Monday, March 27, 2023

Mike Hosking: NSW showed us a glimpse of our election

My working theory for this year's election was re-enforced Saturday night in New South Wales.

My working theory for the October election here is that the damage for Labour is done.

Chris Hipkins can burn as much policy as he wants and the media can write about him being more popular than the predecessor over and over. The key is, the damage is done and the rot has set in.

You have a recession, you have crime touching each and every one of us, you have the myriad of problems we have discussed and debated over and over again.

Essentially, the Government has been found out to be useless and time has killed them.

Time kills all Governments eventually. It just depends how good you are as to how much time you get.

In New South Wales on Saturday night Chris Minns won by a mile and yet, for the past few weeks, the polls had told us it was neck and neck.

There was a general sense that the coalition was out of time, that they most likely would not win.

But most pundits, based on polling, were predicting a close Labour win as a minority Government, with the help of the Greens or Teals or Independents needed.

It didn’t come to pass and the polls were wrong, which goes to my theory, like here, the decision was made. Polls are irrelevant - what you might say is not what you might do.

People subconsciously decide what's right and what isn't, what's working and what isn't.

Gladys Berejiklian was run out of office on a trumped-up charge of some crooked behaviour, a verdict, by the way, that still hasn’t been returned. The replacement was OK, but he wasn’t Gladys.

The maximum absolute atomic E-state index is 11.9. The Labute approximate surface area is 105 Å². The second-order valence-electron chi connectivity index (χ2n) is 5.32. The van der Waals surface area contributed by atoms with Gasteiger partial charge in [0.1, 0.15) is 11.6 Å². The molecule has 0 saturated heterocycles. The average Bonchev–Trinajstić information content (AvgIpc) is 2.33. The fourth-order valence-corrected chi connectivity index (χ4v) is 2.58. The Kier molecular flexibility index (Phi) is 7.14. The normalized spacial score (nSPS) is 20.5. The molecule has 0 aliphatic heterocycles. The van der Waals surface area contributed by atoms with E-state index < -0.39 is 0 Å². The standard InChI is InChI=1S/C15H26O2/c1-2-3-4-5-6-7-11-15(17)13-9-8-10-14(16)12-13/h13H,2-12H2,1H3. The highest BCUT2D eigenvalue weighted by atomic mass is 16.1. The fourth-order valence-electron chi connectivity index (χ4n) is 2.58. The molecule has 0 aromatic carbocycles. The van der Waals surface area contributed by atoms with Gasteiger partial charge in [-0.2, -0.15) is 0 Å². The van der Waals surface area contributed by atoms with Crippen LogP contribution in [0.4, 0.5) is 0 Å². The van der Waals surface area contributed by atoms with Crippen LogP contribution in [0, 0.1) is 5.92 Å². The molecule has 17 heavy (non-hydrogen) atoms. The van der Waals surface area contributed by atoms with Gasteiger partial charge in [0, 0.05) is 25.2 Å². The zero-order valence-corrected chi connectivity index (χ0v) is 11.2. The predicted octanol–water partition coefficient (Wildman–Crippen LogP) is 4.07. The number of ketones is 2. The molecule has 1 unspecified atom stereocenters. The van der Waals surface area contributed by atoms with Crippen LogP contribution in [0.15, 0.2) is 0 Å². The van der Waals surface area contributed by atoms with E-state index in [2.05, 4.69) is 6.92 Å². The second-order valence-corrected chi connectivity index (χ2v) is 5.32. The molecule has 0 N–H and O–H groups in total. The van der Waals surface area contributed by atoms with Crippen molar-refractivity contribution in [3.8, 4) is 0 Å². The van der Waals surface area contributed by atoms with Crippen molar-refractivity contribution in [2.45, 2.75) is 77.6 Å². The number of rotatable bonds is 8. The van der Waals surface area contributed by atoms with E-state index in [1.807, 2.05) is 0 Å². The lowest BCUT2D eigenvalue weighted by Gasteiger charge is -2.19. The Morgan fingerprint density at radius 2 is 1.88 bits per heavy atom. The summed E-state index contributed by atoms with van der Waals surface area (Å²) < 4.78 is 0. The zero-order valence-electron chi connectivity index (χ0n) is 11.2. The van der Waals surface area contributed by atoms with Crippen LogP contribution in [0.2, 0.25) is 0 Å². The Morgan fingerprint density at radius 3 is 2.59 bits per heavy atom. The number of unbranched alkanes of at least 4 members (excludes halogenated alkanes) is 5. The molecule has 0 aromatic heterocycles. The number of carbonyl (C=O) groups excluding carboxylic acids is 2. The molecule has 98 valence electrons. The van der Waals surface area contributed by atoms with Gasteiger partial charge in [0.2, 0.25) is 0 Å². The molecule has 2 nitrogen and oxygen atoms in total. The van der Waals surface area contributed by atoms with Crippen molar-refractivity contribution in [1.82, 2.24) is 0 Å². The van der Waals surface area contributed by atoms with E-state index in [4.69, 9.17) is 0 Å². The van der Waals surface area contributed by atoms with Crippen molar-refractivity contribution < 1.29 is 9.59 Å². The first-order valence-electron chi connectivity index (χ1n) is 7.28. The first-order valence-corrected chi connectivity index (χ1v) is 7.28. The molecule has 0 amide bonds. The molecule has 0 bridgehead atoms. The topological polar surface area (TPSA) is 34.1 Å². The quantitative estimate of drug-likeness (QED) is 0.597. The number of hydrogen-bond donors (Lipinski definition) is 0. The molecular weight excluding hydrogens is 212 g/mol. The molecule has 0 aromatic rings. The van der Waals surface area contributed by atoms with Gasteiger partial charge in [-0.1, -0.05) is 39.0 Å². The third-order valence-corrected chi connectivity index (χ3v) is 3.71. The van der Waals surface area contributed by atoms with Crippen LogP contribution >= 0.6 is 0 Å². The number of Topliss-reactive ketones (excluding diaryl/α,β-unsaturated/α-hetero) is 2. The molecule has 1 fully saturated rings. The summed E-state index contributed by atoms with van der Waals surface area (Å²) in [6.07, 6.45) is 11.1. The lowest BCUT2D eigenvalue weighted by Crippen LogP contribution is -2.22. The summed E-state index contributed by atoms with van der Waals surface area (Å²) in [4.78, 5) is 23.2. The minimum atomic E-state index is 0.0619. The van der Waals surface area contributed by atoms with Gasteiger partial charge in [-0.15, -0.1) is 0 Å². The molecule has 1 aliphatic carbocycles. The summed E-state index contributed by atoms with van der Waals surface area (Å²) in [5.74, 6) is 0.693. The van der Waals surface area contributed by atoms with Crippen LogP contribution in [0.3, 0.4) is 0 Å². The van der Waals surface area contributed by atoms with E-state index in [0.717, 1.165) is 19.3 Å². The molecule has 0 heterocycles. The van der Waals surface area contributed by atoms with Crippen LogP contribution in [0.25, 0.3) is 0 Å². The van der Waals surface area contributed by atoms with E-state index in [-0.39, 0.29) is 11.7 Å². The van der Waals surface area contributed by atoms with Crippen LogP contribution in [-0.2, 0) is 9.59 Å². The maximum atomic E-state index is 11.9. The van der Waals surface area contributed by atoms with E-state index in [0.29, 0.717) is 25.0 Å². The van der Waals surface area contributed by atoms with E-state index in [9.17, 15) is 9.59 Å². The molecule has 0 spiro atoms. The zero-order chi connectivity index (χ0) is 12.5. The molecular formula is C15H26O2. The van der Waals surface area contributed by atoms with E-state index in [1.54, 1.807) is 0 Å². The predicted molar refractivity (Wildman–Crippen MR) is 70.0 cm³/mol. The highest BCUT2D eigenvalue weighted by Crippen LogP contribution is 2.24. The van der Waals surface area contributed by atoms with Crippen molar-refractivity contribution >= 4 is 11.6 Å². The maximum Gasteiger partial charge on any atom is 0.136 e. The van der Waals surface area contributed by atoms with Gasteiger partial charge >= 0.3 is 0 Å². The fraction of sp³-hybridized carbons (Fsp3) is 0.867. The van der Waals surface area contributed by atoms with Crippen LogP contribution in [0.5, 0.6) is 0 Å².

The state is beset with all sorts of mess including endless public transport issues and essentially people decided, and decided a long time ago, when they next got a chance to send a message, they would.

And they did.

On Saturday night Labour piled across the line with room to spare.

The close race wasn’t close, the polls weren't right. The same thing, my gut says, has and is happening here.

Read the polls if you want, fall for the headlines if you like.

But here's my bet - come Saturday night October 14, the same story will unfold here.

We have already decided and the poll on the night won't be anywhere near like the polls you see at the moment.

Mike Hosking is a New Zealand television and radio broadcaster. He currently hosts The Mike Hosking Breakfast show on NewstalkZB on weekday mornings.


Anonymous said...

I agree with you Mike and can't wait to get rid pf this most useless government ever. Any predictions on what the new government might look like?
A coalition of small parties would be good if we had a strong leader who can make something happen...anything really. And stop throwing gazillions down the drain with nothing to show for it. I can't wait to see Grant and Willie and Nanaia's faces on election night. Ha!

Anonymous said...

I'm not one to count chickens and the stupidity of group think never should astound, but here's hoping you're right, Mike. I, like many, couldn't stomach another term of these current turkeys at the helm. But I just hope that, in the interim, National grows a backbone and calls out all anti-democratic and identity politics for what it is. From the track record and recent events, that's very unlikely, so here's hoping that Act and, if need be (reluctantly) NZ First, gain a very significant voice. If the Greens and/or the Maori Party, with their woke hypocritical and/or racist policy get a look in, heaven help us.

Anonymous said...

The key driver is that a poorly performing Government does not galvanize its voter base. So even if the poles are close the actual people that vote are the opposition and a few of the Govt. support.